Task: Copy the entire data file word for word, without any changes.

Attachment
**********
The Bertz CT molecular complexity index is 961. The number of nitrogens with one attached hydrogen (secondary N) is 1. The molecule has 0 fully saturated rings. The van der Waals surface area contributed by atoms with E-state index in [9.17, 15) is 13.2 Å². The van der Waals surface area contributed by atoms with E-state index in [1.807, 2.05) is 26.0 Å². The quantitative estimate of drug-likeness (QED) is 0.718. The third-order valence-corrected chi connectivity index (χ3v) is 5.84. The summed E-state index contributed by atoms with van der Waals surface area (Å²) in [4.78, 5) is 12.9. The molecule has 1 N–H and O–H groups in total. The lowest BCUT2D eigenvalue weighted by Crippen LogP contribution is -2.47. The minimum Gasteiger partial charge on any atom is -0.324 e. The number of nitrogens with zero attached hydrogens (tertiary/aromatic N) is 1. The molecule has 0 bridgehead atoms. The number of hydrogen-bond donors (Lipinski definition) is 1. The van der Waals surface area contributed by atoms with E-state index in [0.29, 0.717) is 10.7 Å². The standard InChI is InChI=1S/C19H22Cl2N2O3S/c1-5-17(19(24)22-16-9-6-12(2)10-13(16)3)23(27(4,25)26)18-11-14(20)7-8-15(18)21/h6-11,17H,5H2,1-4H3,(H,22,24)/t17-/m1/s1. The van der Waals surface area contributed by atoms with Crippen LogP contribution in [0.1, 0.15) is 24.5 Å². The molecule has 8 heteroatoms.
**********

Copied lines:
The Bertz CT molecular complexity index is 961. The number of nitrogens with one attached hydrogen (secondary N) is 1. The molecule has 0 fully saturated rings. The van der Waals surface area contributed by atoms with E-state index in [9.17, 15) is 13.2 Å². The van der Waals surface area contributed by atoms with E-state index in [1.807, 2.05) is 26.0 Å². The quantitative estimate of drug-likeness (QED) is 0.718. The third-order valence-corrected chi connectivity index (χ3v) is 5.84. The summed E-state index contributed by atoms with van der Waals surface area (Å²) in [4.78, 5) is 12.9. The molecule has 1 N–H and O–H groups in total. The lowest BCUT2D eigenvalue weighted by Crippen LogP contribution is -2.47. The minimum Gasteiger partial charge on any atom is -0.324 e. The number of nitrogens with zero attached hydrogens (tertiary/aromatic N) is 1. The molecule has 0 bridgehead atoms. The number of hydrogen-bond donors (Lipinski definition) is 1. The van der Waals surface area contributed by atoms with E-state index in [0.29, 0.717) is 10.7 Å². The standard InChI is InChI=1S/C19H22Cl2N2O3S/c1-5-17(19(24)22-16-9-6-12(2)10-13(16)3)23(27(4,25)26)18-11-14(20)7-8-15(18)21/h6-11,17H,5H2,1-4H3,(H,22,24)/t17-/m1/s1. The van der Waals surface area contributed by atoms with Crippen LogP contribution in [0.1, 0.15) is 24.5 Å². The molecule has 8 heteroatoms.